Kevin Rudolf: Lil Wayne Is Doing "Really Well" in Prison
Kevin Rudolf let it rock all the way to Billboard's Top 10 last year with his quadruple-platinum selling debut single, "Let It Rock." Part of that track's mashup magic was it's mix of Rudolf's rock with the hip-hop cameo by none other than the singer's mentor, Lil Wayne.
Just because the rap superstar is doing time on Rikers Island on gun charges, though, doesn't mean Rudolf is just sitting back waiting for his bud to get out. He's releasing his sophomore disc, To The Sky, on June 15, and he once again brought in Weezy to add his shine, on the first single "I Made It (Cash Money Heroes)." UsMagazine.com caught up with Rudolf just last week and got an update on his new tunes and Wayne's prison report card.
UsMagazine.com: I just wanted to talk to you about your new album. How is this one different than your first?
Kevin Rudolf: I was in a very different place in my life when I made that first album. I think this new album really represents unlimited thinking and dreams and the celebration of getting to do what I do for a living, which is something that not a lot of people get to do.
Us: What influenced you growing up?
KR: Music in my house and my mom listening to all those records -- Pat Benatar, Madonna and Cyndi Lauper -- the female singers she was listening to at the time kind of got into me. I definitely developed a love for those big records and big hooks and that kind of music from her.
Us: Did you have any other musicians that you looked up to when you were younger, or even now?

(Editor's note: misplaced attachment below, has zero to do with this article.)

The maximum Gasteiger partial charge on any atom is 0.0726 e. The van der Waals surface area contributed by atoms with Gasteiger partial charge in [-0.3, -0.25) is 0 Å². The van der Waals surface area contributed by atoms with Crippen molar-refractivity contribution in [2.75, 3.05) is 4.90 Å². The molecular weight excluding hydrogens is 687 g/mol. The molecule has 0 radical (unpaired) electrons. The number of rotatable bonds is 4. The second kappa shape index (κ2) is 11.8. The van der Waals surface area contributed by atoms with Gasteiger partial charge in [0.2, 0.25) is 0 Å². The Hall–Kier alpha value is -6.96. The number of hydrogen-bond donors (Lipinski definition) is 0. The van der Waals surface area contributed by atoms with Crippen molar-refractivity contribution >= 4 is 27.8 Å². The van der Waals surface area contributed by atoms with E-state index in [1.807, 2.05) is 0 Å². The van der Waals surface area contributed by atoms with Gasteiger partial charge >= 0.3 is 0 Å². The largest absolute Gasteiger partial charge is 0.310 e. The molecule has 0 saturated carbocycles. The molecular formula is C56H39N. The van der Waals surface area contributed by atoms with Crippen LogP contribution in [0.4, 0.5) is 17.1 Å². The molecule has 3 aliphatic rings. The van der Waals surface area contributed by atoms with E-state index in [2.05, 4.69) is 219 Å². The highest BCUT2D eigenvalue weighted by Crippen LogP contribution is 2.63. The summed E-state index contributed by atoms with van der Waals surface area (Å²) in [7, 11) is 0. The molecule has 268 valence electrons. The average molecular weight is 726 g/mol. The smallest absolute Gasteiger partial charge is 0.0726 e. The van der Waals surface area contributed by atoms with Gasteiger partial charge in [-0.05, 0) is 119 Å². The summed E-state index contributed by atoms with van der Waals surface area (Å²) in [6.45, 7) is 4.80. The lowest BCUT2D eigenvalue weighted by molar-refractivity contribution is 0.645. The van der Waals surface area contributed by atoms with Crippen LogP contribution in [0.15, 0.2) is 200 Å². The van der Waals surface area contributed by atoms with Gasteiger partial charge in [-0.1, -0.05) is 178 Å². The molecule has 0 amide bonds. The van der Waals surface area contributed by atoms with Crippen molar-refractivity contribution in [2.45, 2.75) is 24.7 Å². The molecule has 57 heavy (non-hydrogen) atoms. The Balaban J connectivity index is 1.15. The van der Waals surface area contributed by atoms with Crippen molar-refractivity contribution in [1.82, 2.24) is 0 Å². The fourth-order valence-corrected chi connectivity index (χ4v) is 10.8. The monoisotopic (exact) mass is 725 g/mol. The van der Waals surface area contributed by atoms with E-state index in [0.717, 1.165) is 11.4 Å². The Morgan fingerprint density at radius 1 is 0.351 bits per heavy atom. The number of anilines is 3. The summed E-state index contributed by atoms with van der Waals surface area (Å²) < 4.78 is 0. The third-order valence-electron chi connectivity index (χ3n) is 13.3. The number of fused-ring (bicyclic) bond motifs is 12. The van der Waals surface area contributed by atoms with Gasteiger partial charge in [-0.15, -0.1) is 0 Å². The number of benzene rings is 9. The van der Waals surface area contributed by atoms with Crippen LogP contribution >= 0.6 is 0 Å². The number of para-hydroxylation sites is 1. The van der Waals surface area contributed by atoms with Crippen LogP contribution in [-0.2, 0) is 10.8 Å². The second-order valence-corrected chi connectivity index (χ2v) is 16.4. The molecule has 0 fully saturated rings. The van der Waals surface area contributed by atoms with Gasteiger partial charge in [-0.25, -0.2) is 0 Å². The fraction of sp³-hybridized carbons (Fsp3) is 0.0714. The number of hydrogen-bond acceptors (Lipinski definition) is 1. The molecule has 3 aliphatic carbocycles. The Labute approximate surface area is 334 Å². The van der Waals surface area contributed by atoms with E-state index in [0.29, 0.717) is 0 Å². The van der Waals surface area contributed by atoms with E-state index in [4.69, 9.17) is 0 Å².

KR: I went through a lot of stages, a lot of phases. I went through a phase where I was, as a young kid, only into guitars and into guitar players and I loved Jimmy Page, Jimi Hendrix, Eric Clapton and Eddie Van Halen. Then I jumped head-first into a phase where I was only making beats and owning the hip-hop world and was a huge fan of Timbaland, The Neptunes and Dr. Dre. All those phases are a part of what make me up now. So now I can play in all those fields and work with Lifehouse or Leona Lewis or Lil Wayne in an authentic way because I've sort of done time in all of those styles.
Us: How did working with Lil Wayne in particular so closely inform your rock sound?
KR: I'm not a straight rock artist, pop artist, or hip-hop artist. I'm really a fusion of all those things. So to me, [the collaboration] is just natural. It's friends collaborating with friends really. I think people who like hip-hop and are fans of Wayne are going to listen to certain records that they're on, so it broadens my audience and maybe my fans will be more interested in what they're doing and we all kind of share fans.
Us: Have you talked to him since he has been in prison?
KR: I haven't, but I have talked to people who have talked to him every day and they say he's doing really well and feeling good, he's adjusted. I'm sure he'll come out stronger than ever.
Us: Who else are you working with now?
KR: I've recently worked with Weezer, Natasha Bedingfield and Jesse McCartney, and most recently I produced the new Selena Gomez single. As far as touring goes, we're doing mostly promo stuff and radio shows and we're going to do a run in Australia in July. I'm trying to balance everything!